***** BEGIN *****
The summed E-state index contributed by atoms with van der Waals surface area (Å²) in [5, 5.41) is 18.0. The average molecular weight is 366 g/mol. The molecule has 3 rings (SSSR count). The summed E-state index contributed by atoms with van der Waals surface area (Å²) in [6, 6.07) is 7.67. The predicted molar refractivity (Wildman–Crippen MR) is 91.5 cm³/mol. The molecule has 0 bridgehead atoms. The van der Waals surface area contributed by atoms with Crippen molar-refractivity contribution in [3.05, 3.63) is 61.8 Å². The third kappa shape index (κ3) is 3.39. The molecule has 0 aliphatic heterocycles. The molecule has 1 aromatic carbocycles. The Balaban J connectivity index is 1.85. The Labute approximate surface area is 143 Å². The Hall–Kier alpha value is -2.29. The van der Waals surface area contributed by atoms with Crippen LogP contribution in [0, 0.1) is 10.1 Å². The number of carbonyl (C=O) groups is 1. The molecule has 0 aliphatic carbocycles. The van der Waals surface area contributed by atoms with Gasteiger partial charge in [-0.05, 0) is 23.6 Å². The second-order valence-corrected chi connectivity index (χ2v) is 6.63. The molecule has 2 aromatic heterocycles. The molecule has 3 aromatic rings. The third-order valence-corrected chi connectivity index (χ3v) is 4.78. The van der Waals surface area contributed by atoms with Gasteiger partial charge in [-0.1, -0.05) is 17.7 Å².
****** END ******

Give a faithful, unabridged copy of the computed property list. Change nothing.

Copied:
The summed E-state index contributed by atoms with van der Waals surface area (Å²) in [5, 5.41) is 18.0. The average molecular weight is 366 g/mol. The molecule has 3 rings (SSSR count). The summed E-state index contributed by atoms with van der Waals surface area (Å²) in [6, 6.07) is 7.67. The predicted molar refractivity (Wildman–Crippen MR) is 91.5 cm³/mol. The molecule has 0 bridgehead atoms. The van der Waals surface area contributed by atoms with Crippen molar-refractivity contribution in [3.05, 3.63) is 61.8 Å². The third kappa shape index (κ3) is 3.39. The molecule has 0 aliphatic heterocycles. The molecule has 1 aromatic carbocycles. The Balaban J connectivity index is 1.85. The Labute approximate surface area is 143 Å². The Hall–Kier alpha value is -2.29. The van der Waals surface area contributed by atoms with Crippen LogP contribution in [0, 0.1) is 10.1 Å². The number of carbonyl (C=O) groups is 1. The molecule has 0 aliphatic carbocycles. The van der Waals surface area contributed by atoms with Gasteiger partial charge in [-0.05, 0) is 23.6 Å². The second-order valence-corrected chi connectivity index (χ2v) is 6.63. The molecule has 2 aromatic heterocycles. The molecule has 3 aromatic rings. The third-order valence-corrected chi connectivity index (χ3v) is 4.78. The van der Waals surface area contributed by atoms with Gasteiger partial charge in [-0.1, -0.05) is 17.7 Å².